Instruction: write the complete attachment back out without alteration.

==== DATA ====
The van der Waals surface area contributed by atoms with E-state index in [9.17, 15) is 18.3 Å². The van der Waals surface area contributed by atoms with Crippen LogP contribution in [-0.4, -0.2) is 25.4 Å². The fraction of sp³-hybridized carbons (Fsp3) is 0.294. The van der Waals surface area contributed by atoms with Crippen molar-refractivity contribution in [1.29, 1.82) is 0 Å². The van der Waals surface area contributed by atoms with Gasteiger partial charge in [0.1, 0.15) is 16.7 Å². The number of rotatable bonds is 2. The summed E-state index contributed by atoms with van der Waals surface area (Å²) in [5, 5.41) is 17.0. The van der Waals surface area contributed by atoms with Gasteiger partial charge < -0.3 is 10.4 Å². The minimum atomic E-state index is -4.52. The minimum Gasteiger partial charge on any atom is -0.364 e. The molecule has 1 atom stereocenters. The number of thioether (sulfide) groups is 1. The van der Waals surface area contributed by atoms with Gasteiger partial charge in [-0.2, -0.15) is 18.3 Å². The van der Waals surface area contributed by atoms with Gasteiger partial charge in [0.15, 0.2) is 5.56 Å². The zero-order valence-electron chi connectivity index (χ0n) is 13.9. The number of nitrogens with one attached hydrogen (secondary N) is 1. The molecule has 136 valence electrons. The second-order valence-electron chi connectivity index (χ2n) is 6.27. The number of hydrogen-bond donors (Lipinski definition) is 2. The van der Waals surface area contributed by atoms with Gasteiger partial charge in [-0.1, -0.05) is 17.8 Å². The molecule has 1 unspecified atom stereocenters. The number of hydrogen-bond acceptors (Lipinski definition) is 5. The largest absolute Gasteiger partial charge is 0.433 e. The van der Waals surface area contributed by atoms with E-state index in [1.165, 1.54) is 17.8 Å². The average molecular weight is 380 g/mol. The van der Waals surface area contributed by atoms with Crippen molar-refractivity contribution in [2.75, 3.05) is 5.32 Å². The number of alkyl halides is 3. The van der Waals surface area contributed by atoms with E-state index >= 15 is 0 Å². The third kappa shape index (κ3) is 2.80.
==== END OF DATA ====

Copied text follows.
The van der Waals surface area contributed by atoms with E-state index in [9.17, 15) is 18.3 Å². The van der Waals surface area contributed by atoms with Crippen LogP contribution in [-0.4, -0.2) is 25.4 Å². The fraction of sp³-hybridized carbons (Fsp3) is 0.294. The van der Waals surface area contributed by atoms with Crippen molar-refractivity contribution in [1.29, 1.82) is 0 Å². The van der Waals surface area contributed by atoms with Gasteiger partial charge in [0.1, 0.15) is 16.7 Å². The number of rotatable bonds is 2. The summed E-state index contributed by atoms with van der Waals surface area (Å²) in [5, 5.41) is 17.0. The van der Waals surface area contributed by atoms with Gasteiger partial charge < -0.3 is 10.4 Å². The minimum atomic E-state index is -4.52. The minimum Gasteiger partial charge on any atom is -0.364 e. The molecule has 1 atom stereocenters. The number of thioether (sulfide) groups is 1. The van der Waals surface area contributed by atoms with Gasteiger partial charge in [-0.2, -0.15) is 18.3 Å². The van der Waals surface area contributed by atoms with Gasteiger partial charge in [0.15, 0.2) is 5.56 Å². The zero-order valence-electron chi connectivity index (χ0n) is 13.9. The number of nitrogens with one attached hydrogen (secondary N) is 1. The molecule has 136 valence electrons. The second-order valence-electron chi connectivity index (χ2n) is 6.27. The number of hydrogen-bond donors (Lipinski definition) is 2. The van der Waals surface area contributed by atoms with Gasteiger partial charge in [-0.1, -0.05) is 17.8 Å². The molecule has 1 unspecified atom stereocenters. The number of hydrogen-bond acceptors (Lipinski definition) is 5. The largest absolute Gasteiger partial charge is 0.433 e. The van der Waals surface area contributed by atoms with E-state index in [1.165, 1.54) is 17.8 Å². The average molecular weight is 380 g/mol. The van der Waals surface area contributed by atoms with Crippen molar-refractivity contribution in [2.75, 3.05) is 5.32 Å². The number of alkyl halides is 3. The van der Waals surface area contributed by atoms with E-state index >= 15 is 0 Å². The third kappa shape index (κ3) is 2.80.